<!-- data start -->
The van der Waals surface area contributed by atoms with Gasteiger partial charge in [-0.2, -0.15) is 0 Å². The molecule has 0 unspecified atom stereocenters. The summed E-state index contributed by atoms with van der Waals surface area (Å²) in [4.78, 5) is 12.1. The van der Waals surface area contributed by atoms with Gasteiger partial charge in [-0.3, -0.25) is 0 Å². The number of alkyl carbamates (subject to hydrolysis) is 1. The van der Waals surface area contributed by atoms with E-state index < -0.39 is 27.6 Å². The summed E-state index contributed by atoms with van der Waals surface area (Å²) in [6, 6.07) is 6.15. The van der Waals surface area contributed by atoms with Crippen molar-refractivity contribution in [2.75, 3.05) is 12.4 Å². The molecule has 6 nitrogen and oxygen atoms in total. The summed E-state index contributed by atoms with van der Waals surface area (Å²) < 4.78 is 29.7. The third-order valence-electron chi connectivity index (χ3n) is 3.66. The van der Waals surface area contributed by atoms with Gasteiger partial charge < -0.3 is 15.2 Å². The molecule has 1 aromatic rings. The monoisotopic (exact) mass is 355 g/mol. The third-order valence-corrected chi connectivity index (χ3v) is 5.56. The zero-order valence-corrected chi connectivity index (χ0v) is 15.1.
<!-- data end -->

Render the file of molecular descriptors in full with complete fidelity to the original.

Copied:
The van der Waals surface area contributed by atoms with Gasteiger partial charge in [-0.2, -0.15) is 0 Å². The molecule has 0 unspecified atom stereocenters. The summed E-state index contributed by atoms with van der Waals surface area (Å²) in [4.78, 5) is 12.1. The van der Waals surface area contributed by atoms with Gasteiger partial charge in [-0.3, -0.25) is 0 Å². The number of alkyl carbamates (subject to hydrolysis) is 1. The van der Waals surface area contributed by atoms with E-state index < -0.39 is 27.6 Å². The summed E-state index contributed by atoms with van der Waals surface area (Å²) in [6, 6.07) is 6.15. The van der Waals surface area contributed by atoms with Crippen molar-refractivity contribution in [2.75, 3.05) is 12.4 Å². The molecule has 6 nitrogen and oxygen atoms in total. The summed E-state index contributed by atoms with van der Waals surface area (Å²) < 4.78 is 29.7. The third-order valence-electron chi connectivity index (χ3n) is 3.66. The van der Waals surface area contributed by atoms with Gasteiger partial charge < -0.3 is 15.2 Å². The molecule has 1 aromatic rings. The monoisotopic (exact) mass is 355 g/mol. The third-order valence-corrected chi connectivity index (χ3v) is 5.56. The zero-order valence-corrected chi connectivity index (χ0v) is 15.1.